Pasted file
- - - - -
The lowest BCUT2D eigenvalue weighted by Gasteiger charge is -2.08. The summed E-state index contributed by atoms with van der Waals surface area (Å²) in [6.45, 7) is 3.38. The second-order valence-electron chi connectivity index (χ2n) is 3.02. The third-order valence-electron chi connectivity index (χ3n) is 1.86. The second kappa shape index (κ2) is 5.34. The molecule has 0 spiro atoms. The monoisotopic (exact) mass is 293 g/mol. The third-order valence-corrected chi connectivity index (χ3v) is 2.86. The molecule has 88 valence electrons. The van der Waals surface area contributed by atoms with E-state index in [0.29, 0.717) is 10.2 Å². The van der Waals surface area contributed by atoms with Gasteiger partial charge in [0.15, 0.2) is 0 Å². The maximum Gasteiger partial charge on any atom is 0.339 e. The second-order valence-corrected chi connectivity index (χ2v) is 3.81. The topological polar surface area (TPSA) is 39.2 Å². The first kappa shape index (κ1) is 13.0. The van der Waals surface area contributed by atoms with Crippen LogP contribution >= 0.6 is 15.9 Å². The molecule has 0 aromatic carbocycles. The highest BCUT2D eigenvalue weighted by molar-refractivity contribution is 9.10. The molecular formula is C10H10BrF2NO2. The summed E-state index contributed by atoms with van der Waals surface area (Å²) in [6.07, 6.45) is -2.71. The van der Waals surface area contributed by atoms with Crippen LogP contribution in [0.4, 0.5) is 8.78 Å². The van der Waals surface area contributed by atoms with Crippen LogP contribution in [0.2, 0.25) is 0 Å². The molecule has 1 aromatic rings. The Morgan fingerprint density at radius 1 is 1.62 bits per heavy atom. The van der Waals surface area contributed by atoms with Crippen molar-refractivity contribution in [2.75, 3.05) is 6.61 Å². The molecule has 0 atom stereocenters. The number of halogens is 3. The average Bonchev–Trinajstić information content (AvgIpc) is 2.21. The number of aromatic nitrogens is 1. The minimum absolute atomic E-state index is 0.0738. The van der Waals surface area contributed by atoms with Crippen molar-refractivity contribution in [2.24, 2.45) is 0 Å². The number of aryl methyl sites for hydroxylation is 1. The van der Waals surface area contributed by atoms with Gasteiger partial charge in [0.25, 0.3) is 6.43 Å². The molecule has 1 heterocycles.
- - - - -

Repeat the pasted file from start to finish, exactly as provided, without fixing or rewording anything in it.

The lowest BCUT2D eigenvalue weighted by Gasteiger charge is -2.08. The summed E-state index contributed by atoms with van der Waals surface area (Å²) in [6.45, 7) is 3.38. The second-order valence-electron chi connectivity index (χ2n) is 3.02. The third-order valence-electron chi connectivity index (χ3n) is 1.86. The second kappa shape index (κ2) is 5.34. The molecule has 0 spiro atoms. The monoisotopic (exact) mass is 293 g/mol. The third-order valence-corrected chi connectivity index (χ3v) is 2.86. The molecule has 88 valence electrons. The van der Waals surface area contributed by atoms with E-state index in [0.29, 0.717) is 10.2 Å². The van der Waals surface area contributed by atoms with Gasteiger partial charge in [0.15, 0.2) is 0 Å². The maximum Gasteiger partial charge on any atom is 0.339 e. The second-order valence-corrected chi connectivity index (χ2v) is 3.81. The topological polar surface area (TPSA) is 39.2 Å². The first kappa shape index (κ1) is 13.0. The van der Waals surface area contributed by atoms with Crippen LogP contribution >= 0.6 is 15.9 Å². The molecule has 0 aromatic carbocycles. The highest BCUT2D eigenvalue weighted by molar-refractivity contribution is 9.10. The molecular formula is C10H10BrF2NO2. The summed E-state index contributed by atoms with van der Waals surface area (Å²) in [6.07, 6.45) is -2.71. The van der Waals surface area contributed by atoms with Crippen LogP contribution in [0.4, 0.5) is 8.78 Å². The van der Waals surface area contributed by atoms with Crippen LogP contribution in [0.2, 0.25) is 0 Å². The molecule has 1 aromatic rings. The Morgan fingerprint density at radius 1 is 1.62 bits per heavy atom. The van der Waals surface area contributed by atoms with Crippen molar-refractivity contribution in [2.75, 3.05) is 6.61 Å². The molecule has 0 atom stereocenters. The number of halogens is 3. The average Bonchev–Trinajstić information content (AvgIpc) is 2.21. The number of aromatic nitrogens is 1. The minimum absolute atomic E-state index is 0.0738. The van der Waals surface area contributed by atoms with Crippen molar-refractivity contribution in [2.24, 2.45) is 0 Å². The number of aryl methyl sites for hydroxylation is 1. The van der Waals surface area contributed by atoms with Gasteiger partial charge in [0.25, 0.3) is 6.43 Å². The molecule has 1 heterocycles.